The fact that Doc has chosen to return probably answers most of the questions that Boston had after the playoffs ended and is an indication that they plan on keeping their core in tact for at least another year.  Rivers has at times been given a bit too much credit as a coach when you consider the roster he was handed a few years ago, but there’s something to be said for being a players’ coach that a team responds to.  Let’s go over a few implications that the return of Rivers has for the reigning Eastern Conference champs.

1. Paul Pierce’s opt out doesn’t mean he’s leaving Boston.

The reason players have been opting out of the final years of their deals, regardless of where they want to play, has to do with the NBA’s collective bargaining agreement.  The current CBA will expire after next season and it’s pretty much a certainty at this point that it will result in the league’s top players making less money.  The ceiling for a maximum contract players can sign is going to be lowered, therefore players are opting out (when able to) and seeking a long-term deal under the current CBA rather than waiting until next off-season.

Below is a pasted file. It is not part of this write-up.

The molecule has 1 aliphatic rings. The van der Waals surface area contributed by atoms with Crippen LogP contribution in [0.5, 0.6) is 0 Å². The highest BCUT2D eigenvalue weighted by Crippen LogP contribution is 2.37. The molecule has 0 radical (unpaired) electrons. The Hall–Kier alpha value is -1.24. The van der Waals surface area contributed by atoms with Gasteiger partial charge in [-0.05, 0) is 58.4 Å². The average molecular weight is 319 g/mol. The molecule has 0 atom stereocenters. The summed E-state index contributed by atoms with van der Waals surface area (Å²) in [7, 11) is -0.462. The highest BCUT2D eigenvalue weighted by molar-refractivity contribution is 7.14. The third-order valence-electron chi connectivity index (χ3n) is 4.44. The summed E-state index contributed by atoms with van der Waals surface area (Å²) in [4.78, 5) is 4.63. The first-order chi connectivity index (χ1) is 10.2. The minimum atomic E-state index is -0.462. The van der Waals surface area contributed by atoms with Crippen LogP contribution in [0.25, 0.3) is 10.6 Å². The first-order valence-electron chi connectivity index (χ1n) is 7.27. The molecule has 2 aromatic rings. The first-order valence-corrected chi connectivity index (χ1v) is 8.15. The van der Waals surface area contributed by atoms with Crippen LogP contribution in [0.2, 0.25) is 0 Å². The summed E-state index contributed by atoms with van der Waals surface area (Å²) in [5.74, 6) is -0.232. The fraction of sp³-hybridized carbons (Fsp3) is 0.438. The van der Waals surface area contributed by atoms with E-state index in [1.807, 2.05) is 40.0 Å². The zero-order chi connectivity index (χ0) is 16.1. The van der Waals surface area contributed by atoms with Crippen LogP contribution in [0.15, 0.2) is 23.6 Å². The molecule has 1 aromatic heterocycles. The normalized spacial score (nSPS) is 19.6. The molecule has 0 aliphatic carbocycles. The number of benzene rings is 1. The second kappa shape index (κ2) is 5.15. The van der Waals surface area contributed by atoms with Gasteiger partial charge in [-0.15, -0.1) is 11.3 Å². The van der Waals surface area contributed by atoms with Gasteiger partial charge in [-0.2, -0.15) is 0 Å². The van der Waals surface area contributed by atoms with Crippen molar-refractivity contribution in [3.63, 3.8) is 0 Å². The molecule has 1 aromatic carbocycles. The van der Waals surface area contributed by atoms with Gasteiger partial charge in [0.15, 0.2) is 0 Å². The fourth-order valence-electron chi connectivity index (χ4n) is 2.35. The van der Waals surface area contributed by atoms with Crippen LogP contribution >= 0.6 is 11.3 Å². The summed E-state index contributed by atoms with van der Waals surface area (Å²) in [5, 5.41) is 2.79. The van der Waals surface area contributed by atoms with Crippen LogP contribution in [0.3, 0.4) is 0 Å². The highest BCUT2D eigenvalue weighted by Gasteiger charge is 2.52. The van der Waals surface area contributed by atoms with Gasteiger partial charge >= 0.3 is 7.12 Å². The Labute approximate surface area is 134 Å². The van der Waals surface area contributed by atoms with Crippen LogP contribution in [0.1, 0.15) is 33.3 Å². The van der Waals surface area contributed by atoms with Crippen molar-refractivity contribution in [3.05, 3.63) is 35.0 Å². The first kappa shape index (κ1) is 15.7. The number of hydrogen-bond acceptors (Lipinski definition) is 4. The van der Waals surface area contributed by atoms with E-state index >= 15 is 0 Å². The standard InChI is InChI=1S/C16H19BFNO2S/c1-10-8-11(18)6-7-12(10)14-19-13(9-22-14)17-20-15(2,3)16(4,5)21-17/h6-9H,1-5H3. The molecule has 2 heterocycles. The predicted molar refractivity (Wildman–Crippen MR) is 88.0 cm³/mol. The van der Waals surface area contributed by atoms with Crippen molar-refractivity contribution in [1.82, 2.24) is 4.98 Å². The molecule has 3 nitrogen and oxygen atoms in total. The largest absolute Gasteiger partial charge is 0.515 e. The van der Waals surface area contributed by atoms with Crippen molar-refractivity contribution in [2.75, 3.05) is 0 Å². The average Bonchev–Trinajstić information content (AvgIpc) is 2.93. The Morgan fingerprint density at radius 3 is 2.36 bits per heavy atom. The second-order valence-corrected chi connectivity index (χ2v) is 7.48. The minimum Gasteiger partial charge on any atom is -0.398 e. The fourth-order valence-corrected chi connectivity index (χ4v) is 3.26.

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Mark Cuban Slaps Doc Rivers on the Ass Following Ejection

Good ole Mark Cuban. Are there no limits to his enthusiasm? Sometimes he gets carried away — just like he did late in the 3rd quarter of Thursday night’s game when Celtics coach Doc Rivers was ejected following a stream of fouls called on Kevin Garnett. Cubes, who is no stranger to on-court confrontations, expressed his condolences in the only way he knew how:

Reminds me a lot of the Percy Harvin/Urban Meyer ass slap, though this was amongst opponents. Luckily for Doc, his team got the last laugh. At least Cubes got a nice handful in. And the picture doesn’t actually do justice to how hard the slap was — it was a total “attaboy” slap!